The United States and South Korea signed a free trade agreement on Saturday that will face tough opposition in the U.S. Congress because of Democratic Party concerns that it will cost auto industry jobs.

The pact, which needs to be approved by both countries' legislatures, is the biggest such U.S. deal since the North America Free Trade Agreement 15 years ago. Two-way trade between the United States and South Korea, its seventh largest trading partner, is about $80 billion annually.

President George W. Bush called on Congress to ratify the agreement, saying it would boost export markets for U.S. farmers, ranchers and factories.

The agreement will also further enhance the strong United States-Korea partnership, which has served as a force for stability and prosperity in Asia, Bush said in a statement issued from Kennebunkport, Maine, where he is spending the weekend at his parents' summer home.

The agreement concluded on April 1 after 10 months of tough negotiating phases out tariffs on nearly 95 percent of two-way trade in consumer and industrial products within three years.

It immediately eliminates duties on more than half of U.S. farm exports to South Korea and expands business opportunities for U.S. service providers in sectors ranging from banking to telecommunications to express delivery.

Top Democrats, including House of Representatives Speaker Nancy Pelosi of California and leading presidential candidate Sen. Hillary Clinton of New York, have denounced the deal because of its auto provisions.

They complain that it opens the U.S. market to more South Korean cars while failing to tear down non-tariff trade barriers that they blame for a huge imbalance in automotive trade between the two countries.

Bush administration officials say the pact does tackle barriers that have blocked U.S. car exports and immediately eliminates Korean tariffs on a number of U.S. cars and trucks. It also contains a mechanism to reimpose U.S. auto tariffs if South Korea violates its side of the pact.

U.S. Trade Representative Susan Schwab acknowledged opposition to the pact, but said it would not be changed.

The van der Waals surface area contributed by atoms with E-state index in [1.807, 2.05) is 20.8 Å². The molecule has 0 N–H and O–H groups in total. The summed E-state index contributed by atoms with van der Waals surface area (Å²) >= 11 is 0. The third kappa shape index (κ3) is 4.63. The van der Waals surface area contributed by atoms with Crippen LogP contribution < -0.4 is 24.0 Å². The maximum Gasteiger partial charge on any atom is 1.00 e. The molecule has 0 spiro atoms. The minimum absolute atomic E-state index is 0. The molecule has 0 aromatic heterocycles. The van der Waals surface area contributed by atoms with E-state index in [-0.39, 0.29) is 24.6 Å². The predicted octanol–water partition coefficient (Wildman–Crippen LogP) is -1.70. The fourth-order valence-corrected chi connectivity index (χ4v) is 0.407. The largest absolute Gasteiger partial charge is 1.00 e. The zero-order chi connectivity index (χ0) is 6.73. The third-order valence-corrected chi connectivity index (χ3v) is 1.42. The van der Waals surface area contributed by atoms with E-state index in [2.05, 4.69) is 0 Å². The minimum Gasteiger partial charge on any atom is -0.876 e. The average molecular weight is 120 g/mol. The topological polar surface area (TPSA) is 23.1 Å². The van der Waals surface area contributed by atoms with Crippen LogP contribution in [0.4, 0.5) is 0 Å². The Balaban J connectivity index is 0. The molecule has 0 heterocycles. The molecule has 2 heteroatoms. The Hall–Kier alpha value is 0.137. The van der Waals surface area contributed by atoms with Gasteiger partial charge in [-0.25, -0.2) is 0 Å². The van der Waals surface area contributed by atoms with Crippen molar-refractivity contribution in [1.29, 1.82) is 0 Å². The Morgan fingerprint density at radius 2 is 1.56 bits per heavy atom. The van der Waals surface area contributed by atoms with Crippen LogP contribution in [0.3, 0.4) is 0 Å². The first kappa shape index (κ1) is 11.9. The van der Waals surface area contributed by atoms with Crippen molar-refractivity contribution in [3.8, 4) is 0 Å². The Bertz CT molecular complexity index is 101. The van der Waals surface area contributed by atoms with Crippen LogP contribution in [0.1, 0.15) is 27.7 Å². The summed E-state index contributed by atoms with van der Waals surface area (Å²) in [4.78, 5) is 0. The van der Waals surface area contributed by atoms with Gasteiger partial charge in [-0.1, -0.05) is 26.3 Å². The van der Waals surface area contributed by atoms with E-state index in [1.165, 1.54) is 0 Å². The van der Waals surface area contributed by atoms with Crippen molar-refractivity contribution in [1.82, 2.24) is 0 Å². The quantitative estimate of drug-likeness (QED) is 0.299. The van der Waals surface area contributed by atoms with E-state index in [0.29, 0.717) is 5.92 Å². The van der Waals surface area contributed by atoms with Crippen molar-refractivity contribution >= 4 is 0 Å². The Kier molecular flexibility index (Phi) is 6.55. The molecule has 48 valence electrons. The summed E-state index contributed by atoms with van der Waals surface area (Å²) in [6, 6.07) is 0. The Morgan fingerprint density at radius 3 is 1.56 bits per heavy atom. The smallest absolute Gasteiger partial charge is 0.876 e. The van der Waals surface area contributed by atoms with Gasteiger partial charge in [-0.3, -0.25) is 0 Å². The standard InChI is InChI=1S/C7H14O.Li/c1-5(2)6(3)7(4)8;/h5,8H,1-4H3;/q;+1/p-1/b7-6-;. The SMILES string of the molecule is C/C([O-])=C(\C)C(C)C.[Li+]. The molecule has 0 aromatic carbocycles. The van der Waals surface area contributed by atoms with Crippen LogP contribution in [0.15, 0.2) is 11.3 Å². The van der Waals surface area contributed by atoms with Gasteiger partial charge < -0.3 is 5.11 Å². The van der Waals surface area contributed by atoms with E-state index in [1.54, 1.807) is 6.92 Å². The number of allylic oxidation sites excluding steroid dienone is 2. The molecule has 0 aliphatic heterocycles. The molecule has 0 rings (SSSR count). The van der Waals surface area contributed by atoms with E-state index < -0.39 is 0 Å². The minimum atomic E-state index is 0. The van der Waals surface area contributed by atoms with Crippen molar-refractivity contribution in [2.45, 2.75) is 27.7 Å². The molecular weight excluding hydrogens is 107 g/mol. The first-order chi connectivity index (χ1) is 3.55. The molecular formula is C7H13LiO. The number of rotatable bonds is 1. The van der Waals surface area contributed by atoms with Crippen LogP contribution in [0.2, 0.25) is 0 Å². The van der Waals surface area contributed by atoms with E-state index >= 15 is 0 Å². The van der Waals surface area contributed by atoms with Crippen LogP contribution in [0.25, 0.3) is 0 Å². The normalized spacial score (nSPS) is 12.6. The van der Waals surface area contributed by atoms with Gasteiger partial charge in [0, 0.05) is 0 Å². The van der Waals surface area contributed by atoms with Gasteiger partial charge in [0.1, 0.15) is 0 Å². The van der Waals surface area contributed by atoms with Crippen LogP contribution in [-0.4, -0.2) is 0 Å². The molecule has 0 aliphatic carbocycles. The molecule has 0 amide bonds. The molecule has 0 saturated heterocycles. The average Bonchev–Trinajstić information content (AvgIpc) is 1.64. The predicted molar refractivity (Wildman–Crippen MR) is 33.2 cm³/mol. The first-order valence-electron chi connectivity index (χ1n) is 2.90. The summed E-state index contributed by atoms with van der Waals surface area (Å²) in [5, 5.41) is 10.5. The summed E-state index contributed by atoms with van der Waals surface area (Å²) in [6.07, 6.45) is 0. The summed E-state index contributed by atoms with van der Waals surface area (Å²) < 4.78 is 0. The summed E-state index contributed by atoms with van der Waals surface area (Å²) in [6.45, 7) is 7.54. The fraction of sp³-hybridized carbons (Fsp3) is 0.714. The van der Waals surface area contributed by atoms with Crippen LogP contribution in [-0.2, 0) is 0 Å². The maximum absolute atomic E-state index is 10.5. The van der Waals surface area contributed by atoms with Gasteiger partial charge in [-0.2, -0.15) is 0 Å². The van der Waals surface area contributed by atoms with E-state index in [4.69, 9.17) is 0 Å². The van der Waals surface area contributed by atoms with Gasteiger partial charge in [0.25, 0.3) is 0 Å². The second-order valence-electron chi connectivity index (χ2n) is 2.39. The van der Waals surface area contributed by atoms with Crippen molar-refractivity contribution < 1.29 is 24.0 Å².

I want to affirm that this agreement, once signed, will stand on its own without amendment, she told an audience of U.S. and South Korean officials and lobbyists.

U.S. business groups outside the auto sector are ready to make a strong push for Congress to approve the pact. But some fear it could be delayed until after the 2008 U.S. elections.

The Korean agreement was the last trade deal to be signed before the expiration of Bush administration's trade promotion authority at midnight on Saturday after five years in force.

That legislation has allowed the White House to negotiate trade deals Congress must approve or reject within 90 days of receiving them without making changes.

By signing the pact on Saturday, it has that protection no matter when the White House submits it to Congress. South Korea's National Assembly also must approve the pact.

Many farm state lawmakers -- including Senate Finance Committee Chairman Max Baucus of Montana -- have tied their support for the agreement to South Korea fully reopening its market to U.S. beef, which was shut after mad cow disease was found in U.S. cattle in December 2003.

Seoul has begun accepting some U.S. beef, but not from cattle older than 30 months or cuts containing bones.

U.S. agriculture officials say there is no scientific reason now for South Korea to ban any U.S. beef imports.